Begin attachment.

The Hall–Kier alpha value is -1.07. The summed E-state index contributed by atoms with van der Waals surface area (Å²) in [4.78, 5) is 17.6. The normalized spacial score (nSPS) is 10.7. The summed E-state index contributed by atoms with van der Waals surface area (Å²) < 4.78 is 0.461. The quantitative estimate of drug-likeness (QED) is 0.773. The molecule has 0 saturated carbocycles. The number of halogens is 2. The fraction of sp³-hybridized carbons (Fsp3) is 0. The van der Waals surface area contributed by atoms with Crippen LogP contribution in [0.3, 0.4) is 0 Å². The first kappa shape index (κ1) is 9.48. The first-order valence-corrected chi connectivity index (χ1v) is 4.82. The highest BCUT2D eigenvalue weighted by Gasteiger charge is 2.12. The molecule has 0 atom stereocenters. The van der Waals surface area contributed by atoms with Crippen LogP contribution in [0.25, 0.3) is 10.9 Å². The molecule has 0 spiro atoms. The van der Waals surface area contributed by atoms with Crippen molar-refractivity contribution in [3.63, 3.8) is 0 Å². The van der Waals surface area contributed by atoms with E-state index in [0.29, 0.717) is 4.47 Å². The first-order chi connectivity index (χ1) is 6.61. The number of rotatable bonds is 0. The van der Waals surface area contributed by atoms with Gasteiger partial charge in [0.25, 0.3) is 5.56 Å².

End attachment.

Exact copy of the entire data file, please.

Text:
The Hall–Kier alpha value is -1.07. The summed E-state index contributed by atoms with van der Waals surface area (Å²) in [4.78, 5) is 17.6. The normalized spacial score (nSPS) is 10.7. The summed E-state index contributed by atoms with van der Waals surface area (Å²) < 4.78 is 0.461. The quantitative estimate of drug-likeness (QED) is 0.773. The molecule has 0 saturated carbocycles. The number of halogens is 2. The fraction of sp³-hybridized carbons (Fsp3) is 0. The van der Waals surface area contributed by atoms with Crippen LogP contribution in [0.3, 0.4) is 0 Å². The first kappa shape index (κ1) is 9.48. The first-order valence-corrected chi connectivity index (χ1v) is 4.82. The highest BCUT2D eigenvalue weighted by Gasteiger charge is 2.12. The molecule has 0 atom stereocenters. The van der Waals surface area contributed by atoms with Crippen LogP contribution in [0.25, 0.3) is 10.9 Å². The molecule has 0 spiro atoms. The van der Waals surface area contributed by atoms with Crippen molar-refractivity contribution in [3.63, 3.8) is 0 Å². The van der Waals surface area contributed by atoms with E-state index in [0.29, 0.717) is 4.47 Å². The first-order chi connectivity index (χ1) is 6.61. The number of rotatable bonds is 0. The van der Waals surface area contributed by atoms with Gasteiger partial charge in [0.25, 0.3) is 5.56 Å².